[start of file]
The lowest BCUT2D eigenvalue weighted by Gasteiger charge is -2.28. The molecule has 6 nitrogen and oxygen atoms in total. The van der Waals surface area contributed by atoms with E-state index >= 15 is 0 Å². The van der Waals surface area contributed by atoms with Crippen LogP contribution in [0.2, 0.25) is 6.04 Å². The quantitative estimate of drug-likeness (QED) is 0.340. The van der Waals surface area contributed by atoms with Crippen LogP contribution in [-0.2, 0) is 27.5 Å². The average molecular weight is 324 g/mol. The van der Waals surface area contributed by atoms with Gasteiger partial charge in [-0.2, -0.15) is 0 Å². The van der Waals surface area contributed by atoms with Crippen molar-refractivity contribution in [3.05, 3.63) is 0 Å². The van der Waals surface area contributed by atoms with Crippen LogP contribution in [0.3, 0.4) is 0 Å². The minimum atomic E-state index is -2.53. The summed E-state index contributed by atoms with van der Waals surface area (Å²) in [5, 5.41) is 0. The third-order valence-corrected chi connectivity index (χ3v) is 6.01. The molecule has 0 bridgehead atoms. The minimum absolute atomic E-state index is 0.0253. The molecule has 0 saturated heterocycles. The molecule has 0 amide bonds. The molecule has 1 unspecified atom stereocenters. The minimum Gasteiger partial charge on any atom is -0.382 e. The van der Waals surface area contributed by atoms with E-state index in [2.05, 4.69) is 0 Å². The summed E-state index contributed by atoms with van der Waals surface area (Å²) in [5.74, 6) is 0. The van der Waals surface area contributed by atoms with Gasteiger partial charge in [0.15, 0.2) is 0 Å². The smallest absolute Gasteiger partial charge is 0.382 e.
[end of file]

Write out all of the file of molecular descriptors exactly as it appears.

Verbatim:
The lowest BCUT2D eigenvalue weighted by Gasteiger charge is -2.28. The molecule has 6 nitrogen and oxygen atoms in total. The van der Waals surface area contributed by atoms with E-state index >= 15 is 0 Å². The van der Waals surface area contributed by atoms with Crippen LogP contribution in [0.2, 0.25) is 6.04 Å². The quantitative estimate of drug-likeness (QED) is 0.340. The van der Waals surface area contributed by atoms with Crippen LogP contribution in [-0.2, 0) is 27.5 Å². The average molecular weight is 324 g/mol. The van der Waals surface area contributed by atoms with Gasteiger partial charge in [-0.2, -0.15) is 0 Å². The van der Waals surface area contributed by atoms with Crippen molar-refractivity contribution in [3.05, 3.63) is 0 Å². The van der Waals surface area contributed by atoms with Crippen LogP contribution in [0.3, 0.4) is 0 Å². The minimum atomic E-state index is -2.53. The summed E-state index contributed by atoms with van der Waals surface area (Å²) in [5, 5.41) is 0. The third-order valence-corrected chi connectivity index (χ3v) is 6.01. The molecule has 0 bridgehead atoms. The minimum absolute atomic E-state index is 0.0253. The molecule has 0 saturated heterocycles. The molecule has 0 amide bonds. The molecule has 1 unspecified atom stereocenters. The minimum Gasteiger partial charge on any atom is -0.382 e. The van der Waals surface area contributed by atoms with E-state index in [2.05, 4.69) is 0 Å². The summed E-state index contributed by atoms with van der Waals surface area (Å²) in [5.74, 6) is 0. The van der Waals surface area contributed by atoms with Gasteiger partial charge in [0.15, 0.2) is 0 Å². The smallest absolute Gasteiger partial charge is 0.382 e.